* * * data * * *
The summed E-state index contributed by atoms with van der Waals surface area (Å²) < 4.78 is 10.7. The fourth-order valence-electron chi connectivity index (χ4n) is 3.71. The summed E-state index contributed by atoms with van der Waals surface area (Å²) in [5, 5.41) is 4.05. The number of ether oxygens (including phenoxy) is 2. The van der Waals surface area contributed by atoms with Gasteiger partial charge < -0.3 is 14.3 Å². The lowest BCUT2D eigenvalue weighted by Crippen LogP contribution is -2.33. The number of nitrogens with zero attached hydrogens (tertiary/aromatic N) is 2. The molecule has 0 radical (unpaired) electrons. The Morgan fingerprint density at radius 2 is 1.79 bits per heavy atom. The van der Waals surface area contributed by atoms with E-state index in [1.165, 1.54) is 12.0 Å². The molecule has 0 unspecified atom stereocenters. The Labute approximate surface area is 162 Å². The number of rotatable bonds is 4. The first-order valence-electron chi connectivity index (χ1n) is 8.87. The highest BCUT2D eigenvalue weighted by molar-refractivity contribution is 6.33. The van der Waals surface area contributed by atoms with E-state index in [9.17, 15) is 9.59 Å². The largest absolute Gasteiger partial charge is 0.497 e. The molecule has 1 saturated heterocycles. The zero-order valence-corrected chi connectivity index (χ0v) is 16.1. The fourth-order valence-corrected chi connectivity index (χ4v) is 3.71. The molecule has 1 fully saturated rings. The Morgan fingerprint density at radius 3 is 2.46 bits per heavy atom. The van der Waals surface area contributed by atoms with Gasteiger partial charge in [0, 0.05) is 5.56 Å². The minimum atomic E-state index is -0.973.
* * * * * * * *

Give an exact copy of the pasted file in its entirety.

The summed E-state index contributed by atoms with van der Waals surface area (Å²) < 4.78 is 10.7. The fourth-order valence-electron chi connectivity index (χ4n) is 3.71. The summed E-state index contributed by atoms with van der Waals surface area (Å²) in [5, 5.41) is 4.05. The number of ether oxygens (including phenoxy) is 2. The van der Waals surface area contributed by atoms with Gasteiger partial charge < -0.3 is 14.3 Å². The lowest BCUT2D eigenvalue weighted by Crippen LogP contribution is -2.33. The number of nitrogens with zero attached hydrogens (tertiary/aromatic N) is 2. The molecule has 0 radical (unpaired) electrons. The Morgan fingerprint density at radius 2 is 1.79 bits per heavy atom. The van der Waals surface area contributed by atoms with E-state index in [1.165, 1.54) is 12.0 Å². The molecule has 0 unspecified atom stereocenters. The Labute approximate surface area is 162 Å². The number of rotatable bonds is 4. The first-order valence-electron chi connectivity index (χ1n) is 8.87. The highest BCUT2D eigenvalue weighted by molar-refractivity contribution is 6.33. The van der Waals surface area contributed by atoms with E-state index in [9.17, 15) is 9.59 Å². The largest absolute Gasteiger partial charge is 0.497 e. The molecule has 1 saturated heterocycles. The zero-order valence-corrected chi connectivity index (χ0v) is 16.1. The fourth-order valence-corrected chi connectivity index (χ4v) is 3.71. The molecule has 1 fully saturated rings. The Morgan fingerprint density at radius 3 is 2.46 bits per heavy atom. The van der Waals surface area contributed by atoms with Gasteiger partial charge in [0, 0.05) is 5.56 Å². The minimum atomic E-state index is -0.973.